Another DOMA challenge (UPDATED)
on Jul 16, 2012 at 4:18 pm
UPDATED Tuesday 2:40 p.m. The case has now been docketed as 12-63. A response by the federal government is due on August 16, unless the filing date is extended.
A New York woman, facing a federal tax bill of $363,000 on the estate she inherited from her same-sex spouse, urged the Supreme Court on Monday to add her case to the growing number of test cases reaching the Justices on gay and lesbian rights. The petition by Edith Schlain Windsor is the fourth petition in recent weeks challenging the constitutionality of a key section of the federal Defense of Marriage Act. It is the fifth new case on the rights of same-sex couples; beyond the DOMA cases; the other petition tests an Arizona law that limits state workers’ benefits if they are living in a gay relationship.
The case of Windsor v. U.S. (a docket number has not yet been assigned) asked the Supreme Court to hear her petition before the Second Circuit Court ruled on a case that is pending there. It is up to the Justices to decide whether to bypass the Second Circuit and rule themselves. At issue in this and the other DOMA cases is the validity of Section 3 of the 1996 law that allows any federal benefits related to marriage to be available only to marriages of a man and a woman. The lower federal courts are split on that issue.
The cases now pending will compete for the Court’s attention, so lawyers in each must make a plea for the Justices to accept theirs alone or along with others. In the Windsor case, her attorneys argued that because she is now 83 years old, and because the tax obligation that she faces exists solely because of DOMA, her petition provides a dramatic illustration of the impact that the federal ban can have on couples who are legally married, or their survivors. If Windsor had been married to a man instead of a woman, she would not have had to pay any federal tax on the estate she inherited with her spouse’s death. She succeeded in overturning that tax in a federal District Court in New York City last month, but that victory has been put on hold while an appeal goes forward.
Besides confronting the federal liability, Windsor also would have to pay a New York estate tax of $275,528 because state law is keyed to federal liability. Without the effect of DOMA, Windsor would not have to pay any estate tax to New York. She will avoid either liability if DOMA’s ban is nullified.
Her petition follows earlier filings on DOMA by the Obama Administration, in two cases (one from the First Circuit, and one from a federal District Court in California), and a separate one by the Republican leaders of the House of Representatives (also from the First Circuit). The GOP leaders have taken up the legal defense of DOMA since the Administration last year changed its position and began arguing that the federal ban is unconstitutional. Among the four petitions, the Justices are presented with three different constitutional standards for judging the validity of the federal ban. In one case, the judge struck down the provision using the most lenient constitutional test, rational basis. In another, a court nullified it using a somewhat toughened version of rational basis. And, in another, a judge applied an even more rigorous standard, intermediate scrutiny.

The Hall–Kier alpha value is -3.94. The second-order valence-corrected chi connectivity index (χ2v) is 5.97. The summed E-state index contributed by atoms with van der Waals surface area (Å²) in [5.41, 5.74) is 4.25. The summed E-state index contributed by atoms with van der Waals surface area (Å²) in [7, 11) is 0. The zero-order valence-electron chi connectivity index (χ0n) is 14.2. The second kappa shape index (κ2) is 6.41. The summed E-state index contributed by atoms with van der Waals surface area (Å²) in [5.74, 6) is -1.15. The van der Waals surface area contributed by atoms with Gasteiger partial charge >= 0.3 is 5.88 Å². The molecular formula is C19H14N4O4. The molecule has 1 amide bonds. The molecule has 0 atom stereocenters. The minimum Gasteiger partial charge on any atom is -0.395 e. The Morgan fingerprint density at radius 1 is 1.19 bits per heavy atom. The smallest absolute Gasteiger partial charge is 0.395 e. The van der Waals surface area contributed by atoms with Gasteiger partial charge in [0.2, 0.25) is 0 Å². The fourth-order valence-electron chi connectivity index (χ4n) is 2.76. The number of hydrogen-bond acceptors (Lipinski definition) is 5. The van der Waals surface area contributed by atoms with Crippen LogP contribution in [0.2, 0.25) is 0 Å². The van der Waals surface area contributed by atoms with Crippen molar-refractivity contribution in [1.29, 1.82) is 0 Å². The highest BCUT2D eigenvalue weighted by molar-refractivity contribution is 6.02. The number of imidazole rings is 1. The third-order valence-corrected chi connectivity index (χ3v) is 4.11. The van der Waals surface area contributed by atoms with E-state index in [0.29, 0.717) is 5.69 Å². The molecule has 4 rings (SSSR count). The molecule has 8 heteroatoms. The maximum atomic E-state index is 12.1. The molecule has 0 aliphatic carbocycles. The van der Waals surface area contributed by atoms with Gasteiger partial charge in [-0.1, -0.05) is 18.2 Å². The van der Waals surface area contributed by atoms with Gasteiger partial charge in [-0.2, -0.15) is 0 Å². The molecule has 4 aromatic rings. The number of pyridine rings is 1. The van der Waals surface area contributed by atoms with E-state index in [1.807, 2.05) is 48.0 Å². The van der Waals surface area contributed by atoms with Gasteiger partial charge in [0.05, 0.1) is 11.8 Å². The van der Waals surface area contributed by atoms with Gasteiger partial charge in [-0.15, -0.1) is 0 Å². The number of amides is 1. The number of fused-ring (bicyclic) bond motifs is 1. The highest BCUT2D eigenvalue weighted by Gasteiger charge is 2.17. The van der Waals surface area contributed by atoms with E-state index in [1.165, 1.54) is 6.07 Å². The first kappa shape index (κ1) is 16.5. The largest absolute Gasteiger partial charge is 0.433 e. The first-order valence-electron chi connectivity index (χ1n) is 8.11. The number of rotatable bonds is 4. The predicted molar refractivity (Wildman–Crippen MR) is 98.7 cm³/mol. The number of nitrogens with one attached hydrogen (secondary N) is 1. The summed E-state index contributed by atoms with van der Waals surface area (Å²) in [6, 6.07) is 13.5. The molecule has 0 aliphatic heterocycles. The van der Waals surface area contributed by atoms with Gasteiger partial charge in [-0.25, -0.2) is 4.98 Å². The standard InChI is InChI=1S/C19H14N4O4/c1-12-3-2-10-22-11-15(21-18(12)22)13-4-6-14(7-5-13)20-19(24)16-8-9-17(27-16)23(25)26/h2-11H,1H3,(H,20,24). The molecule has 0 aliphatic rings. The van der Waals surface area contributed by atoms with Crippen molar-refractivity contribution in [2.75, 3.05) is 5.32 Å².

The Supreme Court has not yet declared what level of constitutional scrutiny it will apply to laws that are challenged as discriminatory against gays and lesbians. It probably has to choose one in deciding on DOMA’s validity. The Court uses the toughest constitutional test — strict scrutiny — for judging laws that discriminate on the basis of race or national origin. It uses a heightened scrutiny when weighing challenges based on an individual’s sex. And it uses rational basis to judge commercial laws or regulations.
Aside from the DOMA cases, another high-visibility gay rights case — on the validity of California’s “Proposition 8,” a flat ban on gay marriage in that state — is on its way to the Court, but has not yet been filed.
The DOMA cases have been filed early enough that they are likely to go before the Justices at their next private Conference, on September 24, following the summer recess. An announcement about whether any has been granted is likely to come on the following day.
The Windsor case grows out of the long-term partnership of Edith Windsor and Thea Clara Spyer. The couple first met in New York City in 1963. They spent 42 years together. In 1977, after Thea was diagnosed with multiple sclerosis, the couple decided to get married, although they had been engaged to each other since 1967. They were married in Canada in May 2007. That marriage was recognized as legal by New York State, in the years before New York itself made such marriages legal for its residents. Thea died in 2009, and left her entire estate to Edith.